Oh no! We need a new building. The offer letter is on the table.
What now? We need money!
But wait, we haven’t done any fundraising in the past. We need millions tomorrow to move into our new facility and to make all the necessary upgrades. Time, we don’t have time!
Does this scenario sound familiar?
It very well may. It is an accurate one of many who forge ahead without contemplating the planning and preparation necessary for a successful capital campaign. And, let’s face it, there is a great deal of planning and preparation necessary. You can’t just flop campaigns of this magnitude together. They take strategic thinking and planning. Capital Campaigns are the science behind fund development.
For instance, one question that is always top of mind for me as a consultant, “Do you have any major donors?” or even, “Any major donor prospects?” “What relationship-building strategies have you been engaged in with your current donors and prospects?” “For those current donors and prospects, what cultivation activities have you been pursuing with them?” and “At what stage of cultivation are you at with each of your prospects?”
Fundraisers can’t be expected to swoop in and create money where it is not possible. And, surely they can’t do it in the time frame that a capital campaign demands. It is setting the fundraiser, and, ultimately, the organization and the organization’s mission up to fail.
Here are some things to think about up front to ensure the success of a campaign:
What is the expertise level of current development staff? Do you have ample development staff on board to handle a campaign?
Do you need campaign counsel to oversee the stages of a capital campaign effort (highly recommended, of course)?
Do you have a large enough major gift pool of loyal and personally significant givers?
Do you have a large enough major gift prospect pool?
At what stage of cultivation is each major gift prospect at within this pre-determined pool?
How comprehensive has your donor stewardship plan been in the past?
Do you have a long track record of raising funds within the community?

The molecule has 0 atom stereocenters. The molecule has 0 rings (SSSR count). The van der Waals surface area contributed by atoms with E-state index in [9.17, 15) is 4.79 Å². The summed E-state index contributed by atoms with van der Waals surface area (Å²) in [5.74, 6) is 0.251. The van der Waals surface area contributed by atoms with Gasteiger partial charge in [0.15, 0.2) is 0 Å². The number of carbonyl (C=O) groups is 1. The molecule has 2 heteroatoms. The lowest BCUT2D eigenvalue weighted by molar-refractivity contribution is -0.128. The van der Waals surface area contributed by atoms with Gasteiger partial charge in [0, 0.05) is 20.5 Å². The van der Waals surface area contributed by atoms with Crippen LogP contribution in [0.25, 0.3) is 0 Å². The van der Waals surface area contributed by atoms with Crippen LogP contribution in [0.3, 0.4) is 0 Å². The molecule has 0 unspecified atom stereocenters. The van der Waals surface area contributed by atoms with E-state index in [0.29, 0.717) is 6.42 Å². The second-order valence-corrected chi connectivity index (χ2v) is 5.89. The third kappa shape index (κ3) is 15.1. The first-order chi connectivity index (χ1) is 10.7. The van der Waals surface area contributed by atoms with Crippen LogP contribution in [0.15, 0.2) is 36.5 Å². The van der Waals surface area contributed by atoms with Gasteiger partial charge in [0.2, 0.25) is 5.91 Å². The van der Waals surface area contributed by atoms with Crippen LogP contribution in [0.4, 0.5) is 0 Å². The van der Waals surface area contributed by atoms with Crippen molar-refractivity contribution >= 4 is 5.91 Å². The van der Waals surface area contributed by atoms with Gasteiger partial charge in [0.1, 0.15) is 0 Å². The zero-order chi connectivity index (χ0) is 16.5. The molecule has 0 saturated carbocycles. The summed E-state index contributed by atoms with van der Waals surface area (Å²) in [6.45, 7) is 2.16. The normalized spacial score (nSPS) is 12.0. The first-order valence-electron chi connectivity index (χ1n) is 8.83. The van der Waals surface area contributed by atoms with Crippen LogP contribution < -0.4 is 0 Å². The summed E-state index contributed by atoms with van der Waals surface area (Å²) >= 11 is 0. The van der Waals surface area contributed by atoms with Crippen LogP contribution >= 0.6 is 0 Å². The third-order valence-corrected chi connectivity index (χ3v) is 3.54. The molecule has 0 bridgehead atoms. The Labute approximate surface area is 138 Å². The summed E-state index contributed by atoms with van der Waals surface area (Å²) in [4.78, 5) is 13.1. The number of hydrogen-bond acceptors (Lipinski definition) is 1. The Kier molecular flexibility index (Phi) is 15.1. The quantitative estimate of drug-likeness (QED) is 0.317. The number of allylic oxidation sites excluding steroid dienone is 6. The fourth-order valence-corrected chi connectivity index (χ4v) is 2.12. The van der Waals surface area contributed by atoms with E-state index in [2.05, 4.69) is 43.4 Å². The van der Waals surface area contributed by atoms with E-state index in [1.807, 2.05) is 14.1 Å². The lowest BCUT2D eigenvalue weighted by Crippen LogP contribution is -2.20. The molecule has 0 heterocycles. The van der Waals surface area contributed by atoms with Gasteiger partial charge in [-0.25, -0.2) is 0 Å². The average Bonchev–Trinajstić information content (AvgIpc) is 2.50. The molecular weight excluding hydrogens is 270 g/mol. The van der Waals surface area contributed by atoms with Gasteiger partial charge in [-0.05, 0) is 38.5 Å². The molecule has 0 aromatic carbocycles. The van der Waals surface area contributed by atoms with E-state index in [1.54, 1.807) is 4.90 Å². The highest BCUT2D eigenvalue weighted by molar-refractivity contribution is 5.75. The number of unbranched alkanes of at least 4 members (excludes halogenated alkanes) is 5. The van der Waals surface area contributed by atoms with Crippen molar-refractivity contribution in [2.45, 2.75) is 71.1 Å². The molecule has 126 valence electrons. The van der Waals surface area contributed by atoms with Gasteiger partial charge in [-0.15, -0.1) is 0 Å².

Does your organization have a long-standing reputation?
Are there other similar services or projects that exist in the community and, if so, how is yours different?
Do you have a clearly outlined case for support document that highlights a substantial community need?
Have you previously conducted a feasibility study for this campaign to determine the feasibility of a major fundraising effort to support the case for support.
Do you have the internal structures in place to mount a large-scale campaign such as up-to-date database software, cleaned-up and segmented database, acknowledge and pledge receipting process, finance and bookkeeping systems, and overall campaign management supports?
These are just a few questions that are top of my mind as I sit and think about an organization seeking to mount a significant capital campaign. This list of questions is not exhaustive but illustrates the types of systems and processes that need to be in place before a significant campaign is mounted.
The morale of this story? One can’t embark on a such a significant endeavor such as a capital campaign without planning. Failing to plan, is failing to succeed. And, failing to succeed, in most cases, falls on the backs of the fundraiser who is “put in charge” of the effort. Rarely is failure seen as a team-effort.